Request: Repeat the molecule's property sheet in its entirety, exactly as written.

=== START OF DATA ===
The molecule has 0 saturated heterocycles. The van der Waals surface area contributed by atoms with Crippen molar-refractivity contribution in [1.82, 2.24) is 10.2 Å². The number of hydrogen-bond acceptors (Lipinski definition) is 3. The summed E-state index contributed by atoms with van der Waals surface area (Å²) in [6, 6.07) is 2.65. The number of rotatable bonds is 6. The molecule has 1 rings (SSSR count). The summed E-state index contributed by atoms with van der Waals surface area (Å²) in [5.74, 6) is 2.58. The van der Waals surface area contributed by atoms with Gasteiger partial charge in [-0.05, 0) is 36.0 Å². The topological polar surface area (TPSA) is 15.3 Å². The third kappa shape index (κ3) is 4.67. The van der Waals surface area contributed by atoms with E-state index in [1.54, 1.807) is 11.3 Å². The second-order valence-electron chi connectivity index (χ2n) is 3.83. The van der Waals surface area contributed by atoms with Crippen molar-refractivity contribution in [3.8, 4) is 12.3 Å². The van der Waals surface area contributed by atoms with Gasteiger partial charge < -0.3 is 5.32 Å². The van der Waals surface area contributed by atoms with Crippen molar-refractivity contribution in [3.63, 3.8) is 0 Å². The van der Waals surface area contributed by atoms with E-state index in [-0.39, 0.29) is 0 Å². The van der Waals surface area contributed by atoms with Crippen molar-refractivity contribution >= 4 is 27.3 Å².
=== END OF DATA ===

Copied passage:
The molecule has 0 saturated heterocycles. The van der Waals surface area contributed by atoms with Crippen molar-refractivity contribution in [1.82, 2.24) is 10.2 Å². The number of hydrogen-bond acceptors (Lipinski definition) is 3. The summed E-state index contributed by atoms with van der Waals surface area (Å²) in [6, 6.07) is 2.65. The number of rotatable bonds is 6. The molecule has 1 rings (SSSR count). The summed E-state index contributed by atoms with van der Waals surface area (Å²) in [5.74, 6) is 2.58. The van der Waals surface area contributed by atoms with Gasteiger partial charge in [-0.05, 0) is 36.0 Å². The topological polar surface area (TPSA) is 15.3 Å². The third kappa shape index (κ3) is 4.67. The van der Waals surface area contributed by atoms with E-state index in [1.54, 1.807) is 11.3 Å². The second-order valence-electron chi connectivity index (χ2n) is 3.83. The van der Waals surface area contributed by atoms with Crippen molar-refractivity contribution in [3.8, 4) is 12.3 Å². The van der Waals surface area contributed by atoms with Gasteiger partial charge < -0.3 is 5.32 Å². The van der Waals surface area contributed by atoms with Crippen molar-refractivity contribution in [3.63, 3.8) is 0 Å². The van der Waals surface area contributed by atoms with E-state index in [-0.39, 0.29) is 0 Å². The van der Waals surface area contributed by atoms with Crippen molar-refractivity contribution >= 4 is 27.3 Å².